Your patient is a well appearing, otherwise healthy 22 year old female who presents with lower abdominal pain x3 days.  She is unsure of her LMP, but thinks she had some spotting about a month ago.  Vital signs: Temp 99.3F, HR 92, BP 102/70, RR 20, 98% on RA.  She has a benign, non-gravid abdomen.  Urine pregnancy is positive.  You fire off a quantitative hCG and don’t expect that result to come back for a while.  What do you do next?  

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Grand Rounds Recap 4/20

Grand Rounds Recap 4/20

Simulation with Dr. Hill

Transitions of care can be a high risk time for our patients, especially amidst the chaotic environment that can be the SRU.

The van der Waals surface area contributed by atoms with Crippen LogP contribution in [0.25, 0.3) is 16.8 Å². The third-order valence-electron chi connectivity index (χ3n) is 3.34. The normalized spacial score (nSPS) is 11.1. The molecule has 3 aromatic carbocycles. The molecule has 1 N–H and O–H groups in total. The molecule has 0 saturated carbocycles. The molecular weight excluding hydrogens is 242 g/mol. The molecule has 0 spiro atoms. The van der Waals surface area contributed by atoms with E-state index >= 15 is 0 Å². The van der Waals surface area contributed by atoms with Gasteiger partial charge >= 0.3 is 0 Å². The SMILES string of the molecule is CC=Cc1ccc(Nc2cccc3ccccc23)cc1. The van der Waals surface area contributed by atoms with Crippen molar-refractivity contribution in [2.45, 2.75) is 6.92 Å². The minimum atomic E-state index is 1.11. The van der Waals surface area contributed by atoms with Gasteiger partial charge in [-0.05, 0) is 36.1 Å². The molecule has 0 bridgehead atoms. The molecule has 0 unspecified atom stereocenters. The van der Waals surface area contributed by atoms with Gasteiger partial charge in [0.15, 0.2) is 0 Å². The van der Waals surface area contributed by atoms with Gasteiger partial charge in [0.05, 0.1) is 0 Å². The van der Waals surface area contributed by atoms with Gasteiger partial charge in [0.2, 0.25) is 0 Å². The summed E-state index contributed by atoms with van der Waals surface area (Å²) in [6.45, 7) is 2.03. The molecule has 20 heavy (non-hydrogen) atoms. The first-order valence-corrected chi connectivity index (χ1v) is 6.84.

Pre-planning sign out is an effective strategy to make the transition smooth. One to two hours out from the shift's end, take them time to start getting things in order for the end of the shift.

As emergency medicine physicians we have the tendency to want to wrap up our patients at sign out as nicely as possible. This is a good habit, realizing that it can predispose to premature closure, and, particularly in the case of an unpredictable SRU, should be applied with caution...

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Belly Pain Bonanza

Belly Pain Bonanza

It's been a busy Monday night shift.  2 hours in and it seems like all you've seen is belly pain after belly pain.  You hesitate and think maybe it's just a figment of your imagination but a quick look at the track board tells you nope, 5 patient's with abdominal pain in your 10 bed pod and a new patient arriving to C40 with, of course, abdominal pain.  You meet the squad and get report...